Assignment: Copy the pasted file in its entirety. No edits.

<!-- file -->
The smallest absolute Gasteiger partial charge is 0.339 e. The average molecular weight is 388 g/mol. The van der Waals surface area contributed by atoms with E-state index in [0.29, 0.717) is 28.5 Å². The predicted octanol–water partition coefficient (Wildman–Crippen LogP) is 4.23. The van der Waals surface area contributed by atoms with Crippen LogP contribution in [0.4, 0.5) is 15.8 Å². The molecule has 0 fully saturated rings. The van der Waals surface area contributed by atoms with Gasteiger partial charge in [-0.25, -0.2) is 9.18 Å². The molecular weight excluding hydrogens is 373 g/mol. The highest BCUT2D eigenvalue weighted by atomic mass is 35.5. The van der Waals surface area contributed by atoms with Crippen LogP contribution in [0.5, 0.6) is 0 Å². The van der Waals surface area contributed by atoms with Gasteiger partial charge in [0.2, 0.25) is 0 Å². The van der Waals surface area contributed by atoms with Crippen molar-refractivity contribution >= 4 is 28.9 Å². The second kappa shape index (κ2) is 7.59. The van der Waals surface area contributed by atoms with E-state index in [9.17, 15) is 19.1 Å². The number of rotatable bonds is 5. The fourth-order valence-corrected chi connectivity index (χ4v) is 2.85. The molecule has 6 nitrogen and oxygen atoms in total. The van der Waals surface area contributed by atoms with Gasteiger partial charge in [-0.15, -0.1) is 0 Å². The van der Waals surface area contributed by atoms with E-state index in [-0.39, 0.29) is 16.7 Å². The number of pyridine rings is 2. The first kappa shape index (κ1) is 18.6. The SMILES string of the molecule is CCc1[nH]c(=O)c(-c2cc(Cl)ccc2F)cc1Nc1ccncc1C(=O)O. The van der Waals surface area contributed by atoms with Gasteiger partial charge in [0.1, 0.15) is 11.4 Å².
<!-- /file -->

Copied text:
The smallest absolute Gasteiger partial charge is 0.339 e. The average molecular weight is 388 g/mol. The van der Waals surface area contributed by atoms with E-state index in [0.29, 0.717) is 28.5 Å². The predicted octanol–water partition coefficient (Wildman–Crippen LogP) is 4.23. The van der Waals surface area contributed by atoms with Crippen LogP contribution in [0.4, 0.5) is 15.8 Å². The molecule has 0 fully saturated rings. The van der Waals surface area contributed by atoms with Gasteiger partial charge in [-0.25, -0.2) is 9.18 Å². The molecular weight excluding hydrogens is 373 g/mol. The highest BCUT2D eigenvalue weighted by atomic mass is 35.5. The van der Waals surface area contributed by atoms with Crippen LogP contribution in [0.5, 0.6) is 0 Å². The van der Waals surface area contributed by atoms with Gasteiger partial charge in [0.2, 0.25) is 0 Å². The van der Waals surface area contributed by atoms with Crippen molar-refractivity contribution >= 4 is 28.9 Å². The second kappa shape index (κ2) is 7.59. The van der Waals surface area contributed by atoms with E-state index in [9.17, 15) is 19.1 Å². The number of rotatable bonds is 5. The fourth-order valence-corrected chi connectivity index (χ4v) is 2.85. The molecule has 6 nitrogen and oxygen atoms in total. The van der Waals surface area contributed by atoms with Gasteiger partial charge in [-0.15, -0.1) is 0 Å². The van der Waals surface area contributed by atoms with E-state index in [-0.39, 0.29) is 16.7 Å². The number of pyridine rings is 2. The first kappa shape index (κ1) is 18.6. The SMILES string of the molecule is CCc1[nH]c(=O)c(-c2cc(Cl)ccc2F)cc1Nc1ccncc1C(=O)O. The van der Waals surface area contributed by atoms with Gasteiger partial charge in [0.1, 0.15) is 11.4 Å².